we have this story in the WSJ:
Question: Was a Securities and Exchange Commission investigation into possible fraud at Goldman Sachs Group material to the Wall Street giant's investors? The stock-market verdict on that score was pretty clear: When news of the SEC's accusations surfaced Friday, Goldman's market cap fell by $12.4 billion.
Goldman appears to have taken a different view. It chose not to disclose in at least two recent regulatory filings that it had received in July 2009 a so-called Wells Notice. Such notices are a warning the SEC may bring an enforcement action against a firm or individuals. It also chose not to disclose it had received subpoenas from the SEC in August 2008, an indication it was under formal investigation by the SEC.
I relayed my own opinion on the Wells notices that Goldman didn't disclose.
Goldman didn't update their filings because of the Wells notice that had gone out....Well, can investors now sue Goldman because the market determined that this was a material event, and Goldman didn't disclose it? Or does Goldman always just have a problem of disclosure.
April 17, 2010 1:27 PM
Now Goldman says they were blind-sided by this:
Goldman Sachs Group Inc. officials said they knew as far back as August 2008 that regulators were examining controversial mortgage securities created by the firm but were stunned by the bombshell civil fraud suit lodged against it Friday, with most having learned about it from news reports...
It sent about eight million pages, said a person familiar with the matter.
In July 2009, Goldman and Mr. Tourre received so-called Wells notices from the SEC. Such notices are a formal warning that regulators intend to file civil charges, and serve as a point of negotiation about a settlement. By September 2009, both Goldman and Mr. Tourre had responded to the charges in a 41-page document, according to people familiar with the matter.
The gist of Goldman's defense: The disclosure of Mr. Paulson's involvement would not have had any real effect on buyers of the CDO created by Goldman.
"If this matter is litigated, Goldman Sachs is confident that a fuller record...will underscore that no one in fact considered Paulson's role important and that no one was misled," Goldman told the SEC in September 2009, in a document reviewed by The Wall Street Journal.
That was the last contact Goldman had with the SEC about the matter until late March, when Goldman placed a phone call inquiring about the case.
The call wasn't returned, Goldman said. On Friday, the SEC moved ahead with charges, stunning Goldman officials.
So now Jim Cramer, and every other Goldman PR hack, will tell you, that this isn't a big deal. Even though the SEC didn't follow standard protocol,. Even though the SEC didn't give Goldman a chance to settle. Even though the SEC didn't return Goldman's phone calls.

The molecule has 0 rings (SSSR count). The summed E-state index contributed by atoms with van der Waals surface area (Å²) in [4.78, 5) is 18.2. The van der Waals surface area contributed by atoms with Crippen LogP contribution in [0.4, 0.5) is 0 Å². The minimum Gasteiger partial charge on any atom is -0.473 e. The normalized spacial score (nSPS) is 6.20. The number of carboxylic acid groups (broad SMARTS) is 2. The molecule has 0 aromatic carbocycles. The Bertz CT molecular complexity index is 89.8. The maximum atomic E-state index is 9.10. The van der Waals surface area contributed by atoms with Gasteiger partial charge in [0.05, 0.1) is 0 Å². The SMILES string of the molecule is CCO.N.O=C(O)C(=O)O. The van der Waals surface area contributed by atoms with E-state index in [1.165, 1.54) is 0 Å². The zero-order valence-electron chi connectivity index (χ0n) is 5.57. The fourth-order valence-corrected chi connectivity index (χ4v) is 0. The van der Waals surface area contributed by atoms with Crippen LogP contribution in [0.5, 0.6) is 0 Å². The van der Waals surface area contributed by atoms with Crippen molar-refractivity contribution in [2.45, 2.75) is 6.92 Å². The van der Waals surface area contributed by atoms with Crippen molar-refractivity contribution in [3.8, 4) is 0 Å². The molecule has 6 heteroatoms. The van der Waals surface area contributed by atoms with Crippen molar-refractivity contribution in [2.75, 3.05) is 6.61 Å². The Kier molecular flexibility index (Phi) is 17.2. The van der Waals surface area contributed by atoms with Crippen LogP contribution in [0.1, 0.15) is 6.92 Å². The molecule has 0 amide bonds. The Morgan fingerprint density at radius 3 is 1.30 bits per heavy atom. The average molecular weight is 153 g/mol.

And now, Goldman says that it was "blindsided" by the suit. The suit, that wasn't material enough for them to report. The suit that knocked off almost $13 billion in market cap of Goldman.
So then Goldman sends the SEC 8 million pages of documents, and then, they think the SEC owes them a return phone call?
Maybe the people at Goldman have to get real. Does being blindsided by the SEC means that the SEC is now getting real with Goldman? Or, is that Goldman's argument, that the reason they didn't disclose the Wells notice was that they didn't think it was material? So a $13 billion lop off of market value isn't material? And if Goldman's judgment and disclosure on this was so poor, where else is their judgment lacking? Will Goldman say that the 28 year old "Fab" put together a billion dollar deal, that they didn't know about? Goldman, who brags that they have the best and the brightest and the biggest collection of PHDs who each and every day, compute Goldman's risk--were they then, left in the dark, and left fumbling for an answer?
And maybe Goldman says that this wasn't material, but doesn't anybody think that some class action lawyers may think otherwise? And if this little event, that no-one, like Jim Cramer, says means anything--if this little event causes the stock market to lop off $13 billion of Goldman's value, what happens, then, when the SEC digs a bit deeper? When the Governments around the world decide also to take a shot at Goldman?
So when are we not going to hear about the useless hacks defending Goldman, when billions and billions of dollars were paid to Goldman on behalf of the US taxpayer, courtesy of AIG, regarding previous Abacus deals?
Dollars from the taxpayer, that weren't synthetic? Dollars that caused workers to lose their jobs? Dollars that came back and were recycled into the pockets of Goldman employees come bonus time?
So then you want us to believe, that Goldman, didn't use that idea, to create and bet against biliions and billions of their own packaged products that they sold, while buying insurance on the same from AIG?
I guess we are all so stupid. And I guess the folks at the SEC are so stupid also.
So if all these people at the SEC, and anyone who sold the stock on Friday were stupid, and if the only person who has the correct read on Goldman is Jim Cramer, how is it then, that these stupid people at the SEC were able to blindside Goldman?
After all, can anyone else tell me when Goldman was blindsided like this?
And would anyone besides Wall Street, really care if the SEC took out Goldman's knees?
Because isn't that what thugs always threaten to do?